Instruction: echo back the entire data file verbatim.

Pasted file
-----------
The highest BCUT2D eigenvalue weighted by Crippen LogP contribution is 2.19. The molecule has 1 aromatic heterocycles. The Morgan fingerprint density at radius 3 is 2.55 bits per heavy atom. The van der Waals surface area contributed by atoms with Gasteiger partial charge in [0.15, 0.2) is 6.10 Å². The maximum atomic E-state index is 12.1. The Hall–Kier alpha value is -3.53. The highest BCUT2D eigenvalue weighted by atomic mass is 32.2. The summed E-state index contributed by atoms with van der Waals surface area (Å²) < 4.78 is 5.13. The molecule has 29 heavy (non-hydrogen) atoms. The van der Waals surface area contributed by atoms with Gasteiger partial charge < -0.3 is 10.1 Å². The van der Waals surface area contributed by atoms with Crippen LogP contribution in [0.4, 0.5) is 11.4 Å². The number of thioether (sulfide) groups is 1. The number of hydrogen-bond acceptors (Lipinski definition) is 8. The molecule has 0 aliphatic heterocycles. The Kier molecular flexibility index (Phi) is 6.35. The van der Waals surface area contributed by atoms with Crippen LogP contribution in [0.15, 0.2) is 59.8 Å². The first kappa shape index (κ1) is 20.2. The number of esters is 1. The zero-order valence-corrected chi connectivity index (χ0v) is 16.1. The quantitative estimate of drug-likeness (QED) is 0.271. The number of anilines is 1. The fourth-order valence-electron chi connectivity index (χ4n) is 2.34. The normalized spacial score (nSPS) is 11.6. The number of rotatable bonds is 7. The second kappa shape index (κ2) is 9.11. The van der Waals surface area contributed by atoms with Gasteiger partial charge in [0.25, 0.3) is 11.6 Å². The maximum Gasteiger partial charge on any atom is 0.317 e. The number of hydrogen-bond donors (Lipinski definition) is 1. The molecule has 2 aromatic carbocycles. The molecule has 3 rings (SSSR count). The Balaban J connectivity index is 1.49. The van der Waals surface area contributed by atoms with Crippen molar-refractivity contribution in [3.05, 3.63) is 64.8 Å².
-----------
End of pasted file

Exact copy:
The highest BCUT2D eigenvalue weighted by Crippen LogP contribution is 2.19. The molecule has 1 aromatic heterocycles. The Morgan fingerprint density at radius 3 is 2.55 bits per heavy atom. The van der Waals surface area contributed by atoms with Gasteiger partial charge in [0.15, 0.2) is 6.10 Å². The maximum atomic E-state index is 12.1. The Hall–Kier alpha value is -3.53. The highest BCUT2D eigenvalue weighted by atomic mass is 32.2. The summed E-state index contributed by atoms with van der Waals surface area (Å²) < 4.78 is 5.13. The molecule has 29 heavy (non-hydrogen) atoms. The van der Waals surface area contributed by atoms with Gasteiger partial charge < -0.3 is 10.1 Å². The van der Waals surface area contributed by atoms with Crippen LogP contribution in [0.4, 0.5) is 11.4 Å². The number of thioether (sulfide) groups is 1. The number of hydrogen-bond acceptors (Lipinski definition) is 8. The molecule has 0 aliphatic heterocycles. The Kier molecular flexibility index (Phi) is 6.35. The van der Waals surface area contributed by atoms with Crippen LogP contribution in [0.15, 0.2) is 59.8 Å². The first kappa shape index (κ1) is 20.2. The number of esters is 1. The zero-order valence-corrected chi connectivity index (χ0v) is 16.1. The quantitative estimate of drug-likeness (QED) is 0.271. The number of anilines is 1. The fourth-order valence-electron chi connectivity index (χ4n) is 2.34. The normalized spacial score (nSPS) is 11.6. The number of rotatable bonds is 7. The second kappa shape index (κ2) is 9.11. The van der Waals surface area contributed by atoms with Gasteiger partial charge in [0.25, 0.3) is 11.6 Å². The maximum Gasteiger partial charge on any atom is 0.317 e. The number of hydrogen-bond donors (Lipinski definition) is 1. The molecule has 2 aromatic carbocycles. The molecule has 3 rings (SSSR count). The Balaban J connectivity index is 1.49. The van der Waals surface area contributed by atoms with Crippen molar-refractivity contribution in [3.05, 3.63) is 64.8 Å².